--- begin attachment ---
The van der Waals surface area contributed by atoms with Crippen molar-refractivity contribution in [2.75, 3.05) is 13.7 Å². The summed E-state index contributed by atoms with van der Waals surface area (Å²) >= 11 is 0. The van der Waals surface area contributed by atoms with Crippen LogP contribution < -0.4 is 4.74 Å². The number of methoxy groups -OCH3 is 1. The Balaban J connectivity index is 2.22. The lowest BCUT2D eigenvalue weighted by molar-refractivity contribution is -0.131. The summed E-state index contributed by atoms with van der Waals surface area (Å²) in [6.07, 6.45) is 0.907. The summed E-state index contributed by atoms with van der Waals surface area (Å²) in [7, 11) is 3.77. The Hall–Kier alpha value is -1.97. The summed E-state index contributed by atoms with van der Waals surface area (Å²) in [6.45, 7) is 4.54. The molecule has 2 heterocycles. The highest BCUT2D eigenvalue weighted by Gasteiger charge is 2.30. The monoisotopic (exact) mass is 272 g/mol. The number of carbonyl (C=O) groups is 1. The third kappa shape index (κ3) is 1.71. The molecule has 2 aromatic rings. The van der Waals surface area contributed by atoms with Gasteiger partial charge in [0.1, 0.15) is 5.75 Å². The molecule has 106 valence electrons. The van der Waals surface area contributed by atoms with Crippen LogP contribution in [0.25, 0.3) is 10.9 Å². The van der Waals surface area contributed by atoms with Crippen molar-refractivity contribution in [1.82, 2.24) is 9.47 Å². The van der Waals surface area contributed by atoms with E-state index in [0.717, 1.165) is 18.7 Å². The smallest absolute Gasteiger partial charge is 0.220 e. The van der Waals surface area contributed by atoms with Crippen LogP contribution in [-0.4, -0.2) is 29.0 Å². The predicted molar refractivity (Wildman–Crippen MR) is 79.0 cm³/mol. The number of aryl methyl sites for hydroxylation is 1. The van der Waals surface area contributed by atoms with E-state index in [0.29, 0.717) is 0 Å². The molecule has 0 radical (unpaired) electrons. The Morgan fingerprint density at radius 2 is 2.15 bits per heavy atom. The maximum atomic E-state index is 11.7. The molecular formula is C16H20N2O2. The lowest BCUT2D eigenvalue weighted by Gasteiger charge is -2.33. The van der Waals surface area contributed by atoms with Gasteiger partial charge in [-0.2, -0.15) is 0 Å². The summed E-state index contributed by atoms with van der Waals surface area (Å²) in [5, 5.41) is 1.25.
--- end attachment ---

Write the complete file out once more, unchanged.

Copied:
The van der Waals surface area contributed by atoms with Crippen molar-refractivity contribution in [2.75, 3.05) is 13.7 Å². The summed E-state index contributed by atoms with van der Waals surface area (Å²) >= 11 is 0. The van der Waals surface area contributed by atoms with Crippen LogP contribution < -0.4 is 4.74 Å². The number of methoxy groups -OCH3 is 1. The Balaban J connectivity index is 2.22. The lowest BCUT2D eigenvalue weighted by molar-refractivity contribution is -0.131. The summed E-state index contributed by atoms with van der Waals surface area (Å²) in [6.07, 6.45) is 0.907. The summed E-state index contributed by atoms with van der Waals surface area (Å²) in [7, 11) is 3.77. The Hall–Kier alpha value is -1.97. The summed E-state index contributed by atoms with van der Waals surface area (Å²) in [6.45, 7) is 4.54. The molecule has 2 heterocycles. The highest BCUT2D eigenvalue weighted by Gasteiger charge is 2.30. The monoisotopic (exact) mass is 272 g/mol. The number of carbonyl (C=O) groups is 1. The third kappa shape index (κ3) is 1.71. The molecule has 2 aromatic rings. The van der Waals surface area contributed by atoms with Gasteiger partial charge in [0.1, 0.15) is 5.75 Å². The molecule has 106 valence electrons. The van der Waals surface area contributed by atoms with Crippen LogP contribution in [0.25, 0.3) is 10.9 Å². The van der Waals surface area contributed by atoms with Crippen molar-refractivity contribution in [1.82, 2.24) is 9.47 Å². The van der Waals surface area contributed by atoms with E-state index in [0.717, 1.165) is 18.7 Å². The smallest absolute Gasteiger partial charge is 0.220 e. The van der Waals surface area contributed by atoms with Crippen LogP contribution in [-0.4, -0.2) is 29.0 Å². The predicted molar refractivity (Wildman–Crippen MR) is 79.0 cm³/mol. The number of aryl methyl sites for hydroxylation is 1. The van der Waals surface area contributed by atoms with E-state index in [0.29, 0.717) is 0 Å². The molecule has 0 radical (unpaired) electrons. The Morgan fingerprint density at radius 2 is 2.15 bits per heavy atom. The maximum atomic E-state index is 11.7. The molecular formula is C16H20N2O2. The lowest BCUT2D eigenvalue weighted by Gasteiger charge is -2.33. The van der Waals surface area contributed by atoms with Gasteiger partial charge in [-0.2, -0.15) is 0 Å². The summed E-state index contributed by atoms with van der Waals surface area (Å²) in [5, 5.41) is 1.25.